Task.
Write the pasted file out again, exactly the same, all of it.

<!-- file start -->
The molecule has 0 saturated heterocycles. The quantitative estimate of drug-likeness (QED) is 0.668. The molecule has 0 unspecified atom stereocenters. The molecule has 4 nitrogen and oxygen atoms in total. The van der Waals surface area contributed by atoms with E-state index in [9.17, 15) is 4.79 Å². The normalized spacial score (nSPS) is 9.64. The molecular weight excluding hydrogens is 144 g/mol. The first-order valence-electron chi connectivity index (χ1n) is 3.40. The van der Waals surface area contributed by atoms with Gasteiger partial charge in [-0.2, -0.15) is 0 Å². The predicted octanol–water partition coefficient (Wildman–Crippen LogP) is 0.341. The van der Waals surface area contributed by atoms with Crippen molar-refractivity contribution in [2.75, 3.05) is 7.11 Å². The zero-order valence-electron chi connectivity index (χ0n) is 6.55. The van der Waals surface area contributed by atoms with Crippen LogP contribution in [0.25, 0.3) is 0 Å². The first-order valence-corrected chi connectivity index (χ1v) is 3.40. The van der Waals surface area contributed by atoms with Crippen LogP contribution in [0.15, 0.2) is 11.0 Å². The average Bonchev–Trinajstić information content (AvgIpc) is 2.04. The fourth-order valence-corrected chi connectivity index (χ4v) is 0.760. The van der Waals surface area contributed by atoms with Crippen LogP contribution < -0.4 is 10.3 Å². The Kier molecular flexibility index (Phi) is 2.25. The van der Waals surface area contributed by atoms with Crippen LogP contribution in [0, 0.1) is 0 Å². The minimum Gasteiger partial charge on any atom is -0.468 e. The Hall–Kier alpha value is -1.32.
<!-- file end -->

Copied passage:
The molecule has 0 saturated heterocycles. The quantitative estimate of drug-likeness (QED) is 0.668. The molecule has 0 unspecified atom stereocenters. The molecule has 4 nitrogen and oxygen atoms in total. The van der Waals surface area contributed by atoms with E-state index in [9.17, 15) is 4.79 Å². The normalized spacial score (nSPS) is 9.64. The molecular weight excluding hydrogens is 144 g/mol. The first-order valence-electron chi connectivity index (χ1n) is 3.40. The van der Waals surface area contributed by atoms with Gasteiger partial charge in [-0.2, -0.15) is 0 Å². The predicted octanol–water partition coefficient (Wildman–Crippen LogP) is 0.341. The van der Waals surface area contributed by atoms with Crippen molar-refractivity contribution in [2.75, 3.05) is 7.11 Å². The zero-order valence-electron chi connectivity index (χ0n) is 6.55. The van der Waals surface area contributed by atoms with Crippen LogP contribution in [0.25, 0.3) is 0 Å². The first-order valence-corrected chi connectivity index (χ1v) is 3.40. The van der Waals surface area contributed by atoms with Crippen LogP contribution in [0.15, 0.2) is 11.0 Å². The average Bonchev–Trinajstić information content (AvgIpc) is 2.04. The fourth-order valence-corrected chi connectivity index (χ4v) is 0.760. The van der Waals surface area contributed by atoms with Crippen LogP contribution < -0.4 is 10.3 Å². The Kier molecular flexibility index (Phi) is 2.25. The van der Waals surface area contributed by atoms with Crippen LogP contribution in [0, 0.1) is 0 Å². The minimum Gasteiger partial charge on any atom is -0.468 e. The Hall–Kier alpha value is -1.32.